22Jun

For at least the third time in the last three years, the Financial Conduct Authority (FCA) has taken enforcement action against an individual who fabricated evidence of his professional qualifications. As in the previous two cases, the individual – a director of a Northern Ireland advice firm – has been banned from working in financial services in any capacity. He has also had his permission to carry out the director function cancelled and has been fined £29,300.

Since the Retail Distribution Review (RDR) requirements came into force in 2013, investment and pension advisers have been required to hold a suitable QCF level 4 Diploma qualification in financial advice. Acceptable examples include the Chartered Insurance Institute (CII) Diploma in Regulated Financial Planning and the Diploma for Financial Advisers offered by The London Institute of Banking & Finance (LIBF), previously known as the Institute of Financial Services.

The RDR also requires advisers to obtain a Statement of Professional Standing (SPS) on an annual basis. The CII and LIBF are two of the organisations who can issue this Statement, and they will only do so if satisfied that the adviser holds the required Diploma and has carried out sufficient Continuing Professional Development during the relevant 12-month period.

In this case, the FCA acted after discovering that the individual fabricated an SPS on two occasions. He would have been unable to obtain an SPS through the usual channels as he had not obtained the required Diploma qualification and was therefore giving advice without being qualified to do so.

The FCA’s Final Notice says that he “knowingly made numerous false and misleading statements to the Authority concerning his qualifications and experience.” It adds that “[NAME]’s misconduct amounts to a failure to act with integrity in breach of Statement of Principle 1 of the Authority’s Statements of Principle.”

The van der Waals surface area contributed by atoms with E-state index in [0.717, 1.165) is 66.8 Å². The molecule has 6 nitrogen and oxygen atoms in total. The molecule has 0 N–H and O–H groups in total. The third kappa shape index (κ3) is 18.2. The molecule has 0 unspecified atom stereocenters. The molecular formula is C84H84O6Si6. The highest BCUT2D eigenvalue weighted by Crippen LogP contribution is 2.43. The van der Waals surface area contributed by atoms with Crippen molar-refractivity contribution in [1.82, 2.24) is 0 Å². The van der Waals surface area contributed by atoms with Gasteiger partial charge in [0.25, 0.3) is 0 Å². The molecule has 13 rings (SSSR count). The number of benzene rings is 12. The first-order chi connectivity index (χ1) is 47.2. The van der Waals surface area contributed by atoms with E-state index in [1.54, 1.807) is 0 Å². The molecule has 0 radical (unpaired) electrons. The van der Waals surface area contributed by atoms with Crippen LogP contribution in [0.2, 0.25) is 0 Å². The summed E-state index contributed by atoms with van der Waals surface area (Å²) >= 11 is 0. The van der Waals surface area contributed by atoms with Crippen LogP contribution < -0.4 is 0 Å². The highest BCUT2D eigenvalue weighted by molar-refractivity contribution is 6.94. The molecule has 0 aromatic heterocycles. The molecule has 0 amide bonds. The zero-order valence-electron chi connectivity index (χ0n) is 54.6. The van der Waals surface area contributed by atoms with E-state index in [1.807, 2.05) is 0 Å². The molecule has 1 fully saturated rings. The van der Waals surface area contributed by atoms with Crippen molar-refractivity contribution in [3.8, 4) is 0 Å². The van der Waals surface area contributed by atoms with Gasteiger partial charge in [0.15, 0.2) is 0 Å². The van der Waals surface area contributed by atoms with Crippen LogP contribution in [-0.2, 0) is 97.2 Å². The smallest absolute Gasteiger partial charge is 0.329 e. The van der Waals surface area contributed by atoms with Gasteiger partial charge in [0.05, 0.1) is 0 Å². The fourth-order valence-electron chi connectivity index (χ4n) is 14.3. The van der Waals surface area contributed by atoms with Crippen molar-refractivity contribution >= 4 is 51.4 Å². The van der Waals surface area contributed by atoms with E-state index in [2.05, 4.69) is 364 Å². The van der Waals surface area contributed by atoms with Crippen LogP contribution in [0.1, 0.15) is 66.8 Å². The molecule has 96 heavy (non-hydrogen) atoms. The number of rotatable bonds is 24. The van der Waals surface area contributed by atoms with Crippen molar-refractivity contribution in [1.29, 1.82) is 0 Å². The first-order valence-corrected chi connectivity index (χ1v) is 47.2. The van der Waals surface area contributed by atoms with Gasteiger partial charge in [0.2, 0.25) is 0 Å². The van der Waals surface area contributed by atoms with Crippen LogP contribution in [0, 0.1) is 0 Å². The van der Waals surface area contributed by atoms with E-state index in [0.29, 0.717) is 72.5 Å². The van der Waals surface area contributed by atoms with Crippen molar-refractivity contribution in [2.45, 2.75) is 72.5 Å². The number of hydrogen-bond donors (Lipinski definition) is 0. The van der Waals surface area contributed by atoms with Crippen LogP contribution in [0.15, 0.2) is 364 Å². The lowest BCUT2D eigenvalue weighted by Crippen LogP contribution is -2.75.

The firm, of which the individual in question was the sole director, was authorised by the FCA to give insurance and mortgage advice in February 2014. One year later, it applied to add investment advice permissions to its list of permitted activities. At the same time, applications were made for the firm’s director to carry out the roles of CF10 (Compliance Oversight) and CF30 (Customer).

In support of these applications, he submitted two SPS documents, along with a CV which stated that he had passed the CII’s Diploma in 2012. However, in later interviews with the FCA, he confessed that:

  • The CII had never provided him with an SPS
  • The two SPS documents he provided had been fabricated
  • He claimed to have held the CF30 function at another firm right up until December 2014, when in fact he only held this permission until January 2013

The information shown in this article was correct at the time of publication. Articles are not routinely reviewed and as such are not updated. Please be aware the facts, circumstances or legal position may change after publication of the article